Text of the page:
Dissertation/Thesis Abstract

Emotions and Emotion Regulation Strategies of Male Farmers in North Carolina
by Marcom, Robin Tutor, Ed.D., North Carolina State University, 2016, 234; 10585499
Abstract (Summary)

Depression, stress and suicide have been widely discussed in relation to farmers, (Fetsch, 2011; Fraser et al, 2005; Schulman, 2005); however, limited literature has been identified that addresses farmers’ emotions, how those emotions are regulated, and what programs are needed to support farmers with emotionally-related issues. This interpretistconstructivist qualitative study was conducted to learn about farmers' emotions and emotion regulation strategies as well as to better inform the North Carolina Agromedicine Institute (‘the Institute’) to respond to requests from farm families for assistance with emotionallyrelated issues. The broaden-and-build theory of positive emotions (Fredrickson, 2001), interpersonal theory of suicide (Van Orden, Witte, Cukrowicz, Braithwaite, Selby, & Joiner, 2010) and the process model of emotion regulation (Gross, 1998, 2014, p.7) were the theoretical underpinnings of this study.

Semi-structured interviews were completed with a purposive sample of 15 farmers from across the state with whom the Institute had previously worked on agricultural health and safety issues. A brief survey was used to collect participant demographic data. Trustworthiness of the study was established through member checking, peer debriefing, maintenance of an audit trail, methods and reflexive journals, and use of thick description. Data was analyzed using an inductive, constant comparative process.

Key themes that emerged relative to the emotions expressed by farmers were minimally positive – the limited expression of positive emotions; negative patchwork – the preponderance to express an array of negative emotions; stress lining – the expression of experiencing stress on a daily basis; and, family, farm economics and the public – all precipitators of negative emotions and stress. Major themes that emerged with respect to how farmers regulated their emotions were figure out and reassure – the tendency to turn inward and try to figure out or reason through what they can be done to change negative circumstances and outcomes as well as to reassure self and others that things would be okay going forward; modulate/suppress– efforts to regulate emotions and expression of emotions; galvanized by God – relying on a strong relationship with God and faith to deal with the challenges of living and working on the farm.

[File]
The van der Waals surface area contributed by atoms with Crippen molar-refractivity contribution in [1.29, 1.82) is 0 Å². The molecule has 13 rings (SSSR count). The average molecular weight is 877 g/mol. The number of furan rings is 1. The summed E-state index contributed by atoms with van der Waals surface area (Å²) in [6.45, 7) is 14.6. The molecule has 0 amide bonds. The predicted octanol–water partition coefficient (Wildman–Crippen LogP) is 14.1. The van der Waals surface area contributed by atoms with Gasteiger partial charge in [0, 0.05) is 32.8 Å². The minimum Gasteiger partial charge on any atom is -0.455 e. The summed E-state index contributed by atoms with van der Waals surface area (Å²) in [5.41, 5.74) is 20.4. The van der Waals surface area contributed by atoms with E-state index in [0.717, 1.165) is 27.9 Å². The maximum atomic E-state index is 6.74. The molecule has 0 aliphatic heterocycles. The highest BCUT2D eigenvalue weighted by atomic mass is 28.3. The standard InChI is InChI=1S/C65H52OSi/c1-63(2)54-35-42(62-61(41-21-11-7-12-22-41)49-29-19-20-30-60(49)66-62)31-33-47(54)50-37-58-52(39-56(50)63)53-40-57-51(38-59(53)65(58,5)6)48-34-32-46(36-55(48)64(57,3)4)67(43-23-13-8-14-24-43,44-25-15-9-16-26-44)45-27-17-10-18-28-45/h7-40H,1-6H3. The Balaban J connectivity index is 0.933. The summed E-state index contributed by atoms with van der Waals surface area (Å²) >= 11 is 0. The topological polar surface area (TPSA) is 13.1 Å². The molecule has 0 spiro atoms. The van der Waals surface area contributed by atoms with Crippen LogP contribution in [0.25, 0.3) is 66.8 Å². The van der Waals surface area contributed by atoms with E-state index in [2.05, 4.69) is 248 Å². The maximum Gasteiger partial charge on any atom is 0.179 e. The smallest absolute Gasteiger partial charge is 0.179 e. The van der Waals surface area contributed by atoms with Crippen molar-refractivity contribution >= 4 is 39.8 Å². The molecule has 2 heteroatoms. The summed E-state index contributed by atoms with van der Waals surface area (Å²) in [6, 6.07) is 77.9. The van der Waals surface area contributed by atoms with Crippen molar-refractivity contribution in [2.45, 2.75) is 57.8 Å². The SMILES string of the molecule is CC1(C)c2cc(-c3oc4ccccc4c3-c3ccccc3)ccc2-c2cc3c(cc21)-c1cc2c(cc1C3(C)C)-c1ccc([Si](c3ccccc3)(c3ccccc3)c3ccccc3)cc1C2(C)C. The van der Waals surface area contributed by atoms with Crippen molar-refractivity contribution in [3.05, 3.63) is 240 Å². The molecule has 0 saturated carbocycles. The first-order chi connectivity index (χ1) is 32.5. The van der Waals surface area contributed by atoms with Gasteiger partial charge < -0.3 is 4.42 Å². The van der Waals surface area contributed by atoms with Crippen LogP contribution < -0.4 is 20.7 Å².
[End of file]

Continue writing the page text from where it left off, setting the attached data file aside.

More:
Primary themes associated with social regulation of emotion were: the traditional farm wife – describing the wife as meeting basic family care needs and not serving as an emotional support; no time for friends – having no time for friends due to on-farm obligations; and alone – being alone physically or feeling alone even when others were in close proximity. Farmers suggested that efforts be made to educate the public about farm production, develop programs to provide emotional support to farmers and their families and work with politicians and agribusiness leaders to examine current business models and their negative effects on farmers and their families as well as on the future sustainability of the farm.

Indexing (document details)
Advisor: Wilson, Elizabeth
School: North Carolina State University
School Location: United States -- North Carolina
Source: DAI-A 78/08(E), Dissertation Abstracts International
Subjects: Agricultural education, Occupational psychology
Keywords: Emotion regulation, Farm families, Farmers, North Carolina, Social regulation
Publication Number: 10585499
ISBN: 978-1-369-64155-4
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